JAY — Regional School Unit 73 directors will hold a special meeting at 6 p.m. Tuesday in Spruce Mountain Middle School gym to possibly reconsider a 6-5 vote last week to not allow interscholastic sports.

Students gathered outside of Spruce Mountain High School in Jay on Monday evening to protest the Regional School Unit 73 School Board’s decision to ban winter sports. Andrea Swiedom/Franklin Journal Buy this Photo

A board member recused herself because she has a student athlete and another member was absent at the Dec. 10 meeting, Superintendent Scott Albert said Thursday.

Tuesday’s in-person meeting is limited to 50 people, including board members, administrators and staff, Albert said. He estimated there are probably about 20 people in that category.

Those attending the meeting must wear masks. The meeting will also appear on Zoom. To join the meeting, go to  https://us02web.zoom.us/j/83859956672. Once there type in the meeting identification number, 838 5995 6672, and when prompted type in the passcode: p28MjP.

At last week’s meeting, administrators and coaches had recommended students be allowed to play. The plan was to follow all Maine Principals’ Association  guidelines, which includes wearing protective equipment, such as masks, and sanitizing, Adjustments have been made to some sports to make them safer for student participants. The district also follows Maine Center for Disease Control and Prevention guidelines.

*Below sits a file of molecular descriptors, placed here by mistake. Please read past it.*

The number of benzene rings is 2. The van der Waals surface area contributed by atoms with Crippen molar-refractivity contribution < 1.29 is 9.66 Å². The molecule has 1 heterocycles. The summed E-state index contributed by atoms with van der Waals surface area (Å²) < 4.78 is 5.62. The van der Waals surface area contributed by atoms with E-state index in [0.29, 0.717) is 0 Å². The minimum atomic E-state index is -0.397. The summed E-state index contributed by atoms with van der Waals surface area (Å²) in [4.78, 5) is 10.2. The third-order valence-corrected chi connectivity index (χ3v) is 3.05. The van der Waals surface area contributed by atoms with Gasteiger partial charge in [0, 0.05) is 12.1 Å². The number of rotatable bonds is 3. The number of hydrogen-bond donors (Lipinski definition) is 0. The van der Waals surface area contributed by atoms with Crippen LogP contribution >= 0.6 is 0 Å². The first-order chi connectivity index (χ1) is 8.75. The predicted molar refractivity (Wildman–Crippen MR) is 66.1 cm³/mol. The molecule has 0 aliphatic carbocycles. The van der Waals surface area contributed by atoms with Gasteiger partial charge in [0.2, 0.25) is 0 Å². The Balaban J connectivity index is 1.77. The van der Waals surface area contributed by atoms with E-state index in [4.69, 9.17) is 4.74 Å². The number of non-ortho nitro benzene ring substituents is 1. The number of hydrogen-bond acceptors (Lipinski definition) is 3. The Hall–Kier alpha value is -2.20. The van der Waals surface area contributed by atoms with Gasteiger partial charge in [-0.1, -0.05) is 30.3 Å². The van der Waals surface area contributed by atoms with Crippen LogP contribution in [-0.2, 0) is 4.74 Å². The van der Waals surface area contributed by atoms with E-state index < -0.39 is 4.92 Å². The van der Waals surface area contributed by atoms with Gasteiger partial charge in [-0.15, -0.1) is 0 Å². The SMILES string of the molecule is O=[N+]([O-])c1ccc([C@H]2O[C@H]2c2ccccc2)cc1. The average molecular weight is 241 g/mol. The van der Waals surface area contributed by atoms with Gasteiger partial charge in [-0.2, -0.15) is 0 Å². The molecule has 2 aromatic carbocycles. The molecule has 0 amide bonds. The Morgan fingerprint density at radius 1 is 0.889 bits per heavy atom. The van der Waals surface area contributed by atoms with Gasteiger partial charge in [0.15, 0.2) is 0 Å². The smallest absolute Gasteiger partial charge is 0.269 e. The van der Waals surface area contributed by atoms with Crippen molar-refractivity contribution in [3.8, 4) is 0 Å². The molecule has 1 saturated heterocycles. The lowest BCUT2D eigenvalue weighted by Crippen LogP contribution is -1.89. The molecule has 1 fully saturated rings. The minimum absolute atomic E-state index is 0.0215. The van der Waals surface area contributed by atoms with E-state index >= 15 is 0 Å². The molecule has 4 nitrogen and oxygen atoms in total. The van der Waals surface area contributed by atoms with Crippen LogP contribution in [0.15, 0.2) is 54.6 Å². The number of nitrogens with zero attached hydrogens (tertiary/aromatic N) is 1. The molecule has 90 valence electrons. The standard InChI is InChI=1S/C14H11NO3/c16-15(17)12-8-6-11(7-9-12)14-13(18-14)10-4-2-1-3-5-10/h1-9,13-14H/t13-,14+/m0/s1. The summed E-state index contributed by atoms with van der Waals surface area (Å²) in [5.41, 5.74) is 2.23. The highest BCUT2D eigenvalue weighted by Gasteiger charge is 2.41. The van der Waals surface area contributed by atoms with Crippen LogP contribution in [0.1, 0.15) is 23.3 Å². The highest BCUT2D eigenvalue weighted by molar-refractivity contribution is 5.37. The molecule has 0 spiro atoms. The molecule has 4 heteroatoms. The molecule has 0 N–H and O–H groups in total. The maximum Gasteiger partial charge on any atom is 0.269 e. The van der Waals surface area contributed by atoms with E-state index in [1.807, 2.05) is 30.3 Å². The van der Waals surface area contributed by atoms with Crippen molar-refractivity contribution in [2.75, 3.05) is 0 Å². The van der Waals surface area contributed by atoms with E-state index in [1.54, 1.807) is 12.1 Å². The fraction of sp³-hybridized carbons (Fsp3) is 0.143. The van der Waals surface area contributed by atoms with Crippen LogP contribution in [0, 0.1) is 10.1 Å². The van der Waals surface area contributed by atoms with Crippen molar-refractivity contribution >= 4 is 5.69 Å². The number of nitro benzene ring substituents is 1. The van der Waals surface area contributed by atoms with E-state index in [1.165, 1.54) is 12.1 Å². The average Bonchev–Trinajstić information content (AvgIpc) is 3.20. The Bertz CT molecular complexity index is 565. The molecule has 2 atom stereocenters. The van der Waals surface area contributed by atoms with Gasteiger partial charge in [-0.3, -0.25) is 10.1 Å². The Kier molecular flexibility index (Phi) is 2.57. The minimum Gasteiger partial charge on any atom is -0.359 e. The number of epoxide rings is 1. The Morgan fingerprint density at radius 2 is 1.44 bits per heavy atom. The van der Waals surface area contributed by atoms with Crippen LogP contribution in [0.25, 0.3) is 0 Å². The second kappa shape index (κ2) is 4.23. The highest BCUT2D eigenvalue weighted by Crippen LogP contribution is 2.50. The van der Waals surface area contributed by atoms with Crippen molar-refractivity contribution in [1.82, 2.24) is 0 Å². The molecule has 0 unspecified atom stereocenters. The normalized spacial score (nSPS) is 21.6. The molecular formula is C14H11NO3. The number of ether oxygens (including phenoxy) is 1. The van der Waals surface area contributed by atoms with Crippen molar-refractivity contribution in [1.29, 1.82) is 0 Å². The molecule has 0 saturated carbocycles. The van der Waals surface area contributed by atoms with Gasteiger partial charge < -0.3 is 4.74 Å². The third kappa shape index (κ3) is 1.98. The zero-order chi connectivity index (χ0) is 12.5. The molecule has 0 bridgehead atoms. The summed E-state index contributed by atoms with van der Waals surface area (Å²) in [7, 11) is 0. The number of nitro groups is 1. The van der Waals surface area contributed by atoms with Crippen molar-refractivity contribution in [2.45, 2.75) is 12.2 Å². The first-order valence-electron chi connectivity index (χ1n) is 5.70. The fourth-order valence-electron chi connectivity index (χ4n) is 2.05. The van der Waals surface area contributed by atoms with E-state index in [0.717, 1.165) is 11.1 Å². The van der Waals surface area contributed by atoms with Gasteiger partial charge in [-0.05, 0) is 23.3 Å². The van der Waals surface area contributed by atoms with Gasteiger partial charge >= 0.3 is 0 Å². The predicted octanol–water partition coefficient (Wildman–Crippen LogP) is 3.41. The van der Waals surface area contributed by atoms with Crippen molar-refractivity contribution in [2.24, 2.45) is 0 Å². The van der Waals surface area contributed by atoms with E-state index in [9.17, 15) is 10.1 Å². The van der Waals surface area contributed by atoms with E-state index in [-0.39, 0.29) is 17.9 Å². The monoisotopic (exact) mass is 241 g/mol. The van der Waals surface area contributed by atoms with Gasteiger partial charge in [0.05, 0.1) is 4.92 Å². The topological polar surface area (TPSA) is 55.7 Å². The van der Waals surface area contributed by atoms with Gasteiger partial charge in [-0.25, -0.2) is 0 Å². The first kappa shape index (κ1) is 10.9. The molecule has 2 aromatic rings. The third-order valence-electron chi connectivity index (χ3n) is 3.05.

Students, parents and community members participated in a partially in-person and drive-by protest Monday night outside Spruce Mountain High and Middle schools. The high school is in Jay, which is in Franklin County. The special meeting had been set prior to the protest.


The county is considered a low risk area under the Maine’s Health Advisory System. Gov. Janet Mills sends out an update on a county’s risk in regards to schools each Friday.

Spruce Mountain Cheer also set up an online petition that had garnered 422 signatures as of 1 p.m. Thursday.

Spruce Mountain High School Athletic Director Marc Keller said Dec. 1o that based on the Maine Principals’ Association guidelines, the district could effectively and safely have student athletes participate.

“MPA did a survey on fall sports,” Keller said at the meeting. “Seventy-three percent of schools participating reported back. Out of more than 13,000 participants, there were only 10 positive COVID-19 cases. Those are extremely low numbers.”

Albert also told the board then that he believed they could keep the students safe. He said there is a “good chance” the season could be very short.

Albert did not know Thursday if the board would make any motion or reconsider allowing winter sports to be held.

The winter sports up for consideration are basketball, competitive cheering, ice hockey, Alpine and Nordic skiing, and wrestling.

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